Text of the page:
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Scientists fight sound blasting to protect commercial fish stock
Monday, March 9, 2015

Scientists from the United States recently drafted a letter to President Obama urging the halt of a planned oil and gas exploration program off the Atlantic coast. The program is set to include millions of underwater sound blasts that would have “significant, long-lasting and widespread impacts on the reproduction and survival” of threatened commercial fish populations, according to the letter.

Seventy-five scientists from Cornell, Duke, Stanford and the New England Aquarium signed their names to the letter, which said that the seismic blasts coming from high-volume airguns would have an “enormous environmental footprint.”

The blasts “could have potentially massive impacts on fish populations,” according to the letter. In some countries, seismic testing has driven away commercial species, resulting in huge drops in catch rates. Studies also show airguns could kill fish eggs and larvae, interfere with breeding and make species more vulnerable to predators.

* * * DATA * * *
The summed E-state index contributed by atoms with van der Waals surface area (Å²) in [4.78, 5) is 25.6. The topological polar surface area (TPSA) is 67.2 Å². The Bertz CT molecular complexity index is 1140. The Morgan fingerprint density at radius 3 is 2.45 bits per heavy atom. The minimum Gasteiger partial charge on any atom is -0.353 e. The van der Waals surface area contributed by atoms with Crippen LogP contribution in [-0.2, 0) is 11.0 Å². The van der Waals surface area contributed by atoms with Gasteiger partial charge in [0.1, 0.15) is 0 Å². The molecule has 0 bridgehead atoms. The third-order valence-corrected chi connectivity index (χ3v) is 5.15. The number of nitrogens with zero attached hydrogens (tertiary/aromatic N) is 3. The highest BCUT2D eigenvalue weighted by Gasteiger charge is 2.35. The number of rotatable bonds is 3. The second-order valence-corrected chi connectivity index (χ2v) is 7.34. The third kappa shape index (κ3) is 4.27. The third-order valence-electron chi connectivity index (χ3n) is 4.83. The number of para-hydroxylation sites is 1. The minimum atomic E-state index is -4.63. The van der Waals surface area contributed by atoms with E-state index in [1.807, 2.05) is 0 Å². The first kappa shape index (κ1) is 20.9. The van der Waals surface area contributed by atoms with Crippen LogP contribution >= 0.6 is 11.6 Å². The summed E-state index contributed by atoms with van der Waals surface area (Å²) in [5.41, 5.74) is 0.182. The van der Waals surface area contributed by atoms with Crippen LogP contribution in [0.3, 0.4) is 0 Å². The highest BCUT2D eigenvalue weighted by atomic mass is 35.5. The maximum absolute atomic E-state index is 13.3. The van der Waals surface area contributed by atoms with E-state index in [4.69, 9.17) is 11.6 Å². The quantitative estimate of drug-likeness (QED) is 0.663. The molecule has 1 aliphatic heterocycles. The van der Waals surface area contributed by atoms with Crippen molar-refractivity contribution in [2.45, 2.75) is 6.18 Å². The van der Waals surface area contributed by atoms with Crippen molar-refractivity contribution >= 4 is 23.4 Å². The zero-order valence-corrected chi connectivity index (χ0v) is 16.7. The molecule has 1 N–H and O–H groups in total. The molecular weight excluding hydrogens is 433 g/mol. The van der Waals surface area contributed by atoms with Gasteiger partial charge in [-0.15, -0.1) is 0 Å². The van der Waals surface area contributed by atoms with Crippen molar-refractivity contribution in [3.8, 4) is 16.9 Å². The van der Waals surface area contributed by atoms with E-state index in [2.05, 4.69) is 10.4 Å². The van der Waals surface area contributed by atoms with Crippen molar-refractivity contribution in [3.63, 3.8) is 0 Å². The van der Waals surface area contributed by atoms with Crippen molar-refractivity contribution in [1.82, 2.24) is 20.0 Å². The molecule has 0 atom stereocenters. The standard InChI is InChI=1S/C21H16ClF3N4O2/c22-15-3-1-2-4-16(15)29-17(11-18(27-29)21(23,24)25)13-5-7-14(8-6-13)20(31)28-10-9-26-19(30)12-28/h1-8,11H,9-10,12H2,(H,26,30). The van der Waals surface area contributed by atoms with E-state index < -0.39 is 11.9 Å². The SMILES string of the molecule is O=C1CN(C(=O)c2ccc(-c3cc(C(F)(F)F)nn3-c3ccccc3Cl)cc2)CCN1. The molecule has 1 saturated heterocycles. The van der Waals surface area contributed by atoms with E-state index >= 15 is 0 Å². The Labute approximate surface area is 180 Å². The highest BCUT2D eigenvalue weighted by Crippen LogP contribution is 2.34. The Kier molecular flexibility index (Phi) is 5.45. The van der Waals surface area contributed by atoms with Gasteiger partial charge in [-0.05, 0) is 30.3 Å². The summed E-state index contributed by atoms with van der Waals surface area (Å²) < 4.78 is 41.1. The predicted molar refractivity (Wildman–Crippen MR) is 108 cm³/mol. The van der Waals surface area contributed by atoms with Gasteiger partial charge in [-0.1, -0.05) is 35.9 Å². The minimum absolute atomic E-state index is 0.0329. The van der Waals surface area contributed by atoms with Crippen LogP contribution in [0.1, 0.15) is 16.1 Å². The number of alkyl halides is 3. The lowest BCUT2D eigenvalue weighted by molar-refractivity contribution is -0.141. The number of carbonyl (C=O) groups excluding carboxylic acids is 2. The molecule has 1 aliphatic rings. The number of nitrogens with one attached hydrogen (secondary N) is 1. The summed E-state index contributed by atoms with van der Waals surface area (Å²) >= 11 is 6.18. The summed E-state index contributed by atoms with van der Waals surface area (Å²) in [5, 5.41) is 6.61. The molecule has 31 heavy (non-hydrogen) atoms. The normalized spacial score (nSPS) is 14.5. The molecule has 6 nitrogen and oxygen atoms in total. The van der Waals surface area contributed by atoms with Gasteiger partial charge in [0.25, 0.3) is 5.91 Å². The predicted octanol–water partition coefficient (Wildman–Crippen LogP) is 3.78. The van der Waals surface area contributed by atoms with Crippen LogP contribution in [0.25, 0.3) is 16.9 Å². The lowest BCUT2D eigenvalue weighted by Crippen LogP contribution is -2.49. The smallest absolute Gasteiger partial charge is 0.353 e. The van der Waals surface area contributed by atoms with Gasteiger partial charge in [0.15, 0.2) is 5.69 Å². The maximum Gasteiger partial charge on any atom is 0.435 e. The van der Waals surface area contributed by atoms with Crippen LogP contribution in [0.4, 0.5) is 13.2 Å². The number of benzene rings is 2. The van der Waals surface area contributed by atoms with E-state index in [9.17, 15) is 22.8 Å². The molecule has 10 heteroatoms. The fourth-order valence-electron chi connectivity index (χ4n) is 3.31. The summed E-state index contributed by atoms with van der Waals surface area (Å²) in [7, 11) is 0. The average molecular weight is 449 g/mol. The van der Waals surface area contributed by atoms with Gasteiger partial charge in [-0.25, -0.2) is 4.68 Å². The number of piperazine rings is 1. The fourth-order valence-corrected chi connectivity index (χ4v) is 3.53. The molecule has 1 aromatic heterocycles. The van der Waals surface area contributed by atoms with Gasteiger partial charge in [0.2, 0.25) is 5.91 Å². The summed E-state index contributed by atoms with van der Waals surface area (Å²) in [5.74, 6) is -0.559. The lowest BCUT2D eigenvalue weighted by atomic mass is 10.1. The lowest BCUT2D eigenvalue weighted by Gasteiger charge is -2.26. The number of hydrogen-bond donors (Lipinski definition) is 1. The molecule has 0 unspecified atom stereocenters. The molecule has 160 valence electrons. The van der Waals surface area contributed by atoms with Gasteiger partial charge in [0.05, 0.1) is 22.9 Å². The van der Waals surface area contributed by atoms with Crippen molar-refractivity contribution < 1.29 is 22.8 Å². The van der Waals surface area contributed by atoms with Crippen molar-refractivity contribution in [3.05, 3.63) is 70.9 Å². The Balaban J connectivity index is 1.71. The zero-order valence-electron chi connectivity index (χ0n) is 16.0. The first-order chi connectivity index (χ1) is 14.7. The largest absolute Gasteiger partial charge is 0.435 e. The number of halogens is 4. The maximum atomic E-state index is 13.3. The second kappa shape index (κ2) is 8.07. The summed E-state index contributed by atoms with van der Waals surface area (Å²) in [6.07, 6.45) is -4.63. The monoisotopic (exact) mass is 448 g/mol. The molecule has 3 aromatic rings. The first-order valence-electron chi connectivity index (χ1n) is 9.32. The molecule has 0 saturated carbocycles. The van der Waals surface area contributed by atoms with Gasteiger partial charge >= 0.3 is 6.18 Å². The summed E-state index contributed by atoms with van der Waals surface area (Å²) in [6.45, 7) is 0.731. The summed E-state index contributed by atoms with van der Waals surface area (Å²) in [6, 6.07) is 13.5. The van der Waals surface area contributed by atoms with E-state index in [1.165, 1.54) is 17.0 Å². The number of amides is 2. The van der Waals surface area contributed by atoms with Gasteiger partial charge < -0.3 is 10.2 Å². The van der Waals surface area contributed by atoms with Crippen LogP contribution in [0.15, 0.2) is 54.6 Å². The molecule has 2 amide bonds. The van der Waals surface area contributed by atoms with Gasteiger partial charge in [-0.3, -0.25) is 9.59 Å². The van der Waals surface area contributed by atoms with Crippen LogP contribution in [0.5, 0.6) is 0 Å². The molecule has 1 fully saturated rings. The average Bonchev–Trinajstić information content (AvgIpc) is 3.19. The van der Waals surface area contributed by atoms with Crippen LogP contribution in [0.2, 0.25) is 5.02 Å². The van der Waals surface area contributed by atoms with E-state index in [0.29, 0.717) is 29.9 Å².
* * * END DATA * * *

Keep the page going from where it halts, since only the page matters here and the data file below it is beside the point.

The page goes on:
The seismic blasts are used by oil companies to locate oil and gas deposits below the ocean floor. Blasts were authorized by the Department of the Interior last year and would result in more than 20 million seismic “shots” throughout a multi-year period.


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